More to house flooding than thought

Six second-year Laurier students returned to their rented house after the holidays to find the residence in shambles. A burst pipe had caused over a thousand litres of water to spill into their Columbia St. house.

The flooding is said to have destroyed clothing, furniture, textbooks and electronics, as well as the walls and the floors. Even more troubling for the students, however, was the reaction of property management company Domus Student Housing.

The students, who did not respond to requests for comment in time for print, felt that Domus’s solutions were unjust and unethical.
In an article published Jan. 4 in the Waterloo Region Record, the students claimed that Domus staff suggested that the two students whose rooms had not been damaged could stay in the house.

Domus vice president Ho Tek has repeatedly denied that this exchange occurred, stating that Domus would never allow students to continue living in such conditions.

Tek said that on the contrary, a Domus handyman immediately offered to help find the students alternate accommodations. Several of the students said that they were opting to stay with friends for a few days, while several insisted upon staying in the house.

“[The handyman] spoke to one of the tenants and was like, ‘Do you have a place to stay?’” Tek told The Cord. “He said, ‘Yeah, I’m going to stay at a buddy’s place.’ The other guy said, ‘Oh, I’m going to stay here.’ I’m like, ‘You can’t stay here. You have to leave.’”

“The next day that I went in,” Tek recounted, “There were two guys still staying there.”

According to Tek, after a brief examination, Domus found that the damage was too great for their staff to repair and the insurance company had to be involved.

After the publication of the article in the Record, Laurier’s housing services and residence life office stepped in to help to put a roof over the students’ heads.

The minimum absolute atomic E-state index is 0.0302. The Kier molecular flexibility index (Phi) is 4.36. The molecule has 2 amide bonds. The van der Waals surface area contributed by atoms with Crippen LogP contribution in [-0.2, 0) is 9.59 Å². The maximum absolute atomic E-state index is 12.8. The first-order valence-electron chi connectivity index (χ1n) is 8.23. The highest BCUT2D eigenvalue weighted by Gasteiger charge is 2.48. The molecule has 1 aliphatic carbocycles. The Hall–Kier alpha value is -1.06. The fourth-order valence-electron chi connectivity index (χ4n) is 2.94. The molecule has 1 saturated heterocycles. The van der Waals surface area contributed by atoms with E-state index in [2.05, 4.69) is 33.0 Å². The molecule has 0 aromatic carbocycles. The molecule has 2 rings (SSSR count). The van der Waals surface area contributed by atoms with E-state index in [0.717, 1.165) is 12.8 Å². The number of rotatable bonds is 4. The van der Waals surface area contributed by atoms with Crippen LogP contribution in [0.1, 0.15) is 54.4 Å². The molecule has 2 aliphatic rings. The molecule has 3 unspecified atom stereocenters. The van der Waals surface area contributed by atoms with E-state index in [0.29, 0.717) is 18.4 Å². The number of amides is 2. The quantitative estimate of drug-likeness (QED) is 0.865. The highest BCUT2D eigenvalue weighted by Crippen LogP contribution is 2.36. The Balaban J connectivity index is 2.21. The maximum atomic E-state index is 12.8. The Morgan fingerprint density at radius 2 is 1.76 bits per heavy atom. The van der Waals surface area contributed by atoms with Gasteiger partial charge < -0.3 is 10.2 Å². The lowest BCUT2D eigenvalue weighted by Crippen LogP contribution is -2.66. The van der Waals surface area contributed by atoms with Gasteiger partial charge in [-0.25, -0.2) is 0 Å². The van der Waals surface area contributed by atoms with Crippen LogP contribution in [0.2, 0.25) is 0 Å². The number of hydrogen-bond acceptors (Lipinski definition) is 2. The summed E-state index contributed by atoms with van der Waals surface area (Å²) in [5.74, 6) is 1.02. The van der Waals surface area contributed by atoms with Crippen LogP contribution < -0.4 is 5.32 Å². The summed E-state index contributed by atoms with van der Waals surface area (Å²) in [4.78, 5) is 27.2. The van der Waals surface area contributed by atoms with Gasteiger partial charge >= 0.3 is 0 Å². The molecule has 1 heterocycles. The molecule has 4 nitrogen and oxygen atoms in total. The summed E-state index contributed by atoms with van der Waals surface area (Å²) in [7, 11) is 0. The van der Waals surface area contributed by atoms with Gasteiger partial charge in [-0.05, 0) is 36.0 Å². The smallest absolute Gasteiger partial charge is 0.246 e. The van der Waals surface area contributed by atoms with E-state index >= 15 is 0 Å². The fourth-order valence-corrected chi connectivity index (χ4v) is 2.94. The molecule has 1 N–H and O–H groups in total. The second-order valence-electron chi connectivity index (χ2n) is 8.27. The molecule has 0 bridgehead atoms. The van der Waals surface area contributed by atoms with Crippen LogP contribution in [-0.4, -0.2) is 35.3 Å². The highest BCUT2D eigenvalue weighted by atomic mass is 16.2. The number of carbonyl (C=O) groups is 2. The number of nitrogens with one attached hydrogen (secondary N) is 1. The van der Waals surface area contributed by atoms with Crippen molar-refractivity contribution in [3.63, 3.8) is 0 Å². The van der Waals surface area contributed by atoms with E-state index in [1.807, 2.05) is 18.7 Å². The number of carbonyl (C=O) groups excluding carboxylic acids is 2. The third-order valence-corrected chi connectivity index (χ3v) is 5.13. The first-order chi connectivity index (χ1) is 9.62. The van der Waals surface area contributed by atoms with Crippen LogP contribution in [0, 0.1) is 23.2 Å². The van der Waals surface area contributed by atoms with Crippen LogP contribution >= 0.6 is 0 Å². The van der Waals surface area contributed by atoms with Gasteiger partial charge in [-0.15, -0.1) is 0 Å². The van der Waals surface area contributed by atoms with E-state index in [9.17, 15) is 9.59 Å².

According to manager Chris Dodd, the school offered to put the students up in a house owned by the school on Albert Street.

Both WLU and the University of Waterloo have policies to assist off-campus students in cases where they can no longer live in their houses.

Dodd said that four of the students took him up on the offer, and while he is unsure of what the other two decided upon, he has heard that the four students recently received their keys.

Unfortunately for the students, despite having a place to live, many perso
nal belongings have been damaged beyond repair. These students may be out of luck, as personal belongings are technically their own responsibility.

“Content that gets destroyed or damaged or stolen inside the property is not the responsibility of the landlord,” said WLUSU legal resources executive Adrian Saccon. “[The landlord] would have to pay for the pipes, they’d have to pay for damaged doors and stuff, but the content that is owned by tenants, [tenants] would have to have individual insurance on that.”

What could make things worse for the displaced students is their recent admission that the burst was as a result of them turning off their heat for the Christmas break.

Some student tenants — particularly those who pay their own heating bills — believe that turning off the heat during the winter is a good way to save energy and money. However, according to Ontario Power Generation’s website, radiant heat systems should not be shut off during the winter, as the conditions of a typical Ontario winter will cause pipes to freeze.

Tek also pointed out that the leases his tenants sign contain an article about not turning heat down to lower than 15 degrees Celsius for that very reason.

Tek said he feels that Domus was portrayed negatively by the Record, insisting that the company did all they could to assist the students. According to Tek, the same day that the Record published their article, Domus showed the students a house on Ezra that they were hoping would suit them.

“We’re a property management company,” Tek said. “These things just happen and we try to deal with it. It was dealt with in 48 hours. The only thing we can do is just try to find them a new place, that’s it. We can’t really do anything else besides that.”

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